Thursday, October 22, 2009

Residential - update

Back in May I visited Residential a new kid on the Lygon Street block.

At the time I wrote:
The words that came to mind when I ate a late Sunday breakfast at Residential are “under whelmed”. I arrived at a quiet time and the large café was barely at a quarter capacity, Dur-é was hovering, a barista did his thing in an unhurried manner and two young female wait staff manned the floor. It was a low-pressure hour, yet the service was haphazard and slow. Not only my own meal, but many other patrons within view suffered from mixed up orders and drinks took a minimum of 10 minutes to be delivered.

I'm happy to say that service was not a problem on our return visit. From hurried but inefficient to perhaps a little over anxious and too much attention. Perhaps that was because the place you see was all but empty on a Wednesday evening, with only the owner tending the floor.

On the first visit I also observed:
Before Residential opened last year Dur-é Dara described it in Epicure as “a café”. Part of Residential's problem is that it is a food business that has got an identity crisis. Despite the blank canvases and acres of laminated timber, it could be a friendly neighbourhood cafe.

So has Residential ironed out those stubborn creases and transformed from a gawky cygnet into a graceful swan?

Residential – update

It’s taken awhile for us to go back to Residential, this time for dinner. The mid-week service was even quieter than the weekend brunch had been but there had been changes. It appears that the owners have taken onboard the identity issue. Gone are the weekend buffet lunches and the menu now offers a few pizzas to meet the need for in between sized meals. They are interesting too – the carnivore had pig cheeks, potato and lemon zest and it was a winner. The rest of the menu has stuck to a daily offering of two soups, a handful of entrees, mains and desserts stay.

Residential has clearly got over the “identity crisis” I mentioned earlier. Dur-é is at pains to welcome newcomers and to reiterate it’s a place for locals to pop in and call their own – whether they want an afternoon coffee, a quick pizza or work their way through three courses but something still doesn’t work. Is it the cavernous architecture? Not necessarily. The open warehouse style should work well. The problem is when the place is quiet like it was on our last visit, despite softening the lighting you feel exposed. Fill it with people, jazz up the music and the architecture would clearly not be an issue. So what about the food? The food on offer is good. It is well thought out using seasonal produce and the chef clearly knows how to execute it. The problem for me (and I own this entirely with my unusual diet) is I have so little choice. Nothing "wowed" me but omnivores may not have that issue. For vegetarians, a vegan broccoli soup was a stand out. I toyed with the idea of ordering the vegetable plate - loosely described as some delicious vegetables the chef puts together for you. However "vegetarian" and "vegetable" mean quite different things. It implied that is was only vegetables, no vegetarian proteins, nothing to leave you feeling satisfied.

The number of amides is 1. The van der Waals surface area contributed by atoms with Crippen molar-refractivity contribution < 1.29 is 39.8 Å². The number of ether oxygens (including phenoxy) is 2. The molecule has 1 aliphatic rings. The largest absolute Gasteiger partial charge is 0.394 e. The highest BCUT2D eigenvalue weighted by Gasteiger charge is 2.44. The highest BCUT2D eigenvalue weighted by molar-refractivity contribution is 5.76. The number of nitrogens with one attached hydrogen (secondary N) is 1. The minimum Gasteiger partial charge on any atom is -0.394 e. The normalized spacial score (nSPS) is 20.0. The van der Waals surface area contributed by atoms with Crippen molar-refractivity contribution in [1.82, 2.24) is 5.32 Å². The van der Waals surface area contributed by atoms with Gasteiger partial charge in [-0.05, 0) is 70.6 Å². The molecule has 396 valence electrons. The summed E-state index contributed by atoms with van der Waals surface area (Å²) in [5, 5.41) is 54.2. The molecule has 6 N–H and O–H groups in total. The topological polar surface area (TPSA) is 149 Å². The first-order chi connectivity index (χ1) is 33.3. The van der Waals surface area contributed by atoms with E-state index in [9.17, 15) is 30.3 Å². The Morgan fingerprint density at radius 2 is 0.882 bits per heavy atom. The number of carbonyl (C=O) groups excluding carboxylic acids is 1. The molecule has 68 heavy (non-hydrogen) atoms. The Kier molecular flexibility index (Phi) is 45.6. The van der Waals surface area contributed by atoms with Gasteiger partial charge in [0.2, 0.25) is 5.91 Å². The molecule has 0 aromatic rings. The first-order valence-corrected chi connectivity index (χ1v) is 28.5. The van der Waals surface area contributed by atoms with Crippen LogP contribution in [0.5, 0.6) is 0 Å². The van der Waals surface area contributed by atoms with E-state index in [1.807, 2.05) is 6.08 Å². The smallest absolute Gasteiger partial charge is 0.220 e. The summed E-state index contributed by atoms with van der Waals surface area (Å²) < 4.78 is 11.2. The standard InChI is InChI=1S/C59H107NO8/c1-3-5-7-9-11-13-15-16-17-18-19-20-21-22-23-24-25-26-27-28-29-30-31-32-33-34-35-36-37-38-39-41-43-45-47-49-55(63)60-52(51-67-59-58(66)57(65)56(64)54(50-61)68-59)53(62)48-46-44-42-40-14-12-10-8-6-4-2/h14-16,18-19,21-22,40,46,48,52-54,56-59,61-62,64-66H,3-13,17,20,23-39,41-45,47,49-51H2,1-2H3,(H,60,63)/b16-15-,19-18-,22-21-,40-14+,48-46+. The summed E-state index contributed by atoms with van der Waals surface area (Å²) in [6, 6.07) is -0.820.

So, once again I am left under whelmed, yet wanting more. I want it to work. I hope Residential get the formula right. I’m glad it doesn’t bow down to popular food choices – though no matter how excellent the corn bread is, a potato dish on the menu would never go astray. If you are a local, or passing through North Carlton, give it a go and tell me what you make of it.

Read the original post in full.

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Blogger Johanna said...

I get annoyed at vegetables as a vegetarian meal as though we just eat like a meat eater but without the meat - if they can do pig cheeks surely they can find some interesting vegetarian proteins - quinoa, puy lentils, smoked tofu?

1:08 pm  
Blogger Another Outspoken Female said...


4:00 pm  
Blogger Food lover said...

I haven't heard about this place before - will give it a try.

5:01 pm  
Anonymous pirerre cummings said...

I don't understand this at all, and i cannot agree. I ate there last week and the first thing I noticed on ths menu was the line (paraphrased) "If you are a vegetarian, let us know and we will design something for you". Ok, I hated the word 'design', but that's me. I had an excellent vegetarian meal! Roasted and grilled vegetables which were fresh, tasty and well chosen and presented. I came across this site by accident, but I think this blog is a beat-up and unfair. You may have your opinions, but they are definitely not shared by me or my partner.

12:02 am  

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